Roald Dahl’s story The Great Automatic Grammatizator is about a young man who builds a machine that can write short stories. He then upgrades it to crank out novels which become bestsellers and he builds a whole business around licensing the names of well-known authors—he puts their names on the machine-produced books and they get a nice royalty check and never have to work again. The authors who hold out against the encroaching technology are put under increasing pressure and—spoiler alert—the story ends with the narrator’s haunting plea:
And all the time things get worse for those who hesitate to sign their names. This very moment, as I sit here listening to the crying of my nine starving children in the other room, I can feel my own hand creeping closer and closer to that golden contract that lies over on the other side of the desk. Give us strength, Oh Lord, to let our children starve.
It’s a literary version of the legend of John Henry, the steel-drivin’ man who went up against a steam-powered drilling machine, or that episode of The Office where Dwight goes up against the company’s sales website. And there are other, actual tales of humans against machines. Gary Kasparov was beaten at chess by Deep Blue, Watson did pretty well on Jeopardy!, and there’s a computer program called Sibelius that can not only notate but even compose music.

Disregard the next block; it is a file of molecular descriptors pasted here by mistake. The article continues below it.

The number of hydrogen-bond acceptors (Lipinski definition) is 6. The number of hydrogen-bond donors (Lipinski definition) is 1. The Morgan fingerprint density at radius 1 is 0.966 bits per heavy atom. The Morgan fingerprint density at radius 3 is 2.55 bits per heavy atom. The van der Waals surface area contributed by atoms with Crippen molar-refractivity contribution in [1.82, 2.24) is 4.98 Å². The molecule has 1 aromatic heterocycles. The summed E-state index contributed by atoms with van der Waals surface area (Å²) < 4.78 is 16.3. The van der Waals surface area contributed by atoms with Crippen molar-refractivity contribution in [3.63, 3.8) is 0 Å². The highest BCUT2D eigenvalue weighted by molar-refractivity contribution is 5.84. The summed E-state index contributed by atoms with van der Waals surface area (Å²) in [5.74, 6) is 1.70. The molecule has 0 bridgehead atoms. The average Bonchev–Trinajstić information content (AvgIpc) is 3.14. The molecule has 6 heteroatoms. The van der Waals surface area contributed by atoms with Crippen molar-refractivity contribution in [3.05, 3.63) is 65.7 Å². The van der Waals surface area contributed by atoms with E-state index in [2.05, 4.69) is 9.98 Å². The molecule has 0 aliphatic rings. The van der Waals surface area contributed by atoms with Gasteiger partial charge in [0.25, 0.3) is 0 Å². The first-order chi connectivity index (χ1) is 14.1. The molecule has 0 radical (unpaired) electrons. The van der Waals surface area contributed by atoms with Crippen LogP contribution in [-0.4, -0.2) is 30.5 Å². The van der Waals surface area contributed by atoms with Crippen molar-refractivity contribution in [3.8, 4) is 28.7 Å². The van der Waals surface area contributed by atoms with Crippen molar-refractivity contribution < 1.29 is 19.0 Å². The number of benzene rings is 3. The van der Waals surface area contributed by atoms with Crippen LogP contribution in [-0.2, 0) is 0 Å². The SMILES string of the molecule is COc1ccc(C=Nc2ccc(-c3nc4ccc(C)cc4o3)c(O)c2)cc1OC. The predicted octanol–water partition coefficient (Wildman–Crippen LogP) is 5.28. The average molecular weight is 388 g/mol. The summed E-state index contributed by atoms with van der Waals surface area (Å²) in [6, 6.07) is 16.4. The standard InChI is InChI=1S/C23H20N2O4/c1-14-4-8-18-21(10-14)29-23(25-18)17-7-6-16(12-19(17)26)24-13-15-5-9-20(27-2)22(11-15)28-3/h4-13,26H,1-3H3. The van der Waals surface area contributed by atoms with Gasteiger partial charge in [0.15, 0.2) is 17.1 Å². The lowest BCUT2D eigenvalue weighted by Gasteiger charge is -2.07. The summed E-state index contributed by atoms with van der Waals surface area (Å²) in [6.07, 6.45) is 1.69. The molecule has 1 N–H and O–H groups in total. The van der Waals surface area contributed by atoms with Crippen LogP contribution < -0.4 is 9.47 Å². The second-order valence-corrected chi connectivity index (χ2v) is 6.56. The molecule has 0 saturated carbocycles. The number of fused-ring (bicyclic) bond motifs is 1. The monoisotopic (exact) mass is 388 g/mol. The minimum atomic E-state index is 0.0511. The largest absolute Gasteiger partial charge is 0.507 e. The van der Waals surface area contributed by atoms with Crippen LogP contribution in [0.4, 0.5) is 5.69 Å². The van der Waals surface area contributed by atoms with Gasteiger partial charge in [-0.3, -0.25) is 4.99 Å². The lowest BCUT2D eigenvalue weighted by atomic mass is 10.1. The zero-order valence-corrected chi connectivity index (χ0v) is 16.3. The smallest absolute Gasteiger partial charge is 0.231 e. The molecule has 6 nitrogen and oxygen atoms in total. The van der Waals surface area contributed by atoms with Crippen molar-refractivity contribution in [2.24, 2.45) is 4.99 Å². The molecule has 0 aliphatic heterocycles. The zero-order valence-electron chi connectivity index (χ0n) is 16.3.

And there are lots of programs that can turn photos into paintings, and even programs that can match your face to a work of art. And there’s a new one, AI Portraits, that takes your picture and turns it into a painting in varying styles, and with varying degrees of success.
I love Goya’s work but I’m not sure I’d want my portrait painted by him, and this reminds me that when Picasso painted a portrait of his first wife Olga Khokhlova she insisted that he paint a realistic picture. She told him, “I want to recognize my face.”
Naturally when you get a new toy like this the first thing you want to do is break it. AI Portraits won’t accept pictures if it can’t find faces and it does terrible things to pet pictures.Its results with other pictures are a little more interesting.What really interests me, though, is the question of why we prefer—or at least think we prefer—a painting, a musical piece, or a story by a human hand over one done by a machine, if we can even tell the difference. And if we can’t tell the difference what does that say about us and our abilities? I think I prefer art made by a human being because there’s, well, a personal aspect to it. No matter how small or trivial a work of art made by a person is the sum of all they are at that point in their lives. There’s also a psychological drama to a person creating a work of art, or playing a game of chess, or driving steel, that a machine lacks. A machine doesn’t get distracted or unnerved. For the machine there are no stakes to winning or losing–there’s only winning or losing, and the machine doesn’t see either one as success or failure. It just starts over from the beginning. Then again maybe that’s just the way I’m wired.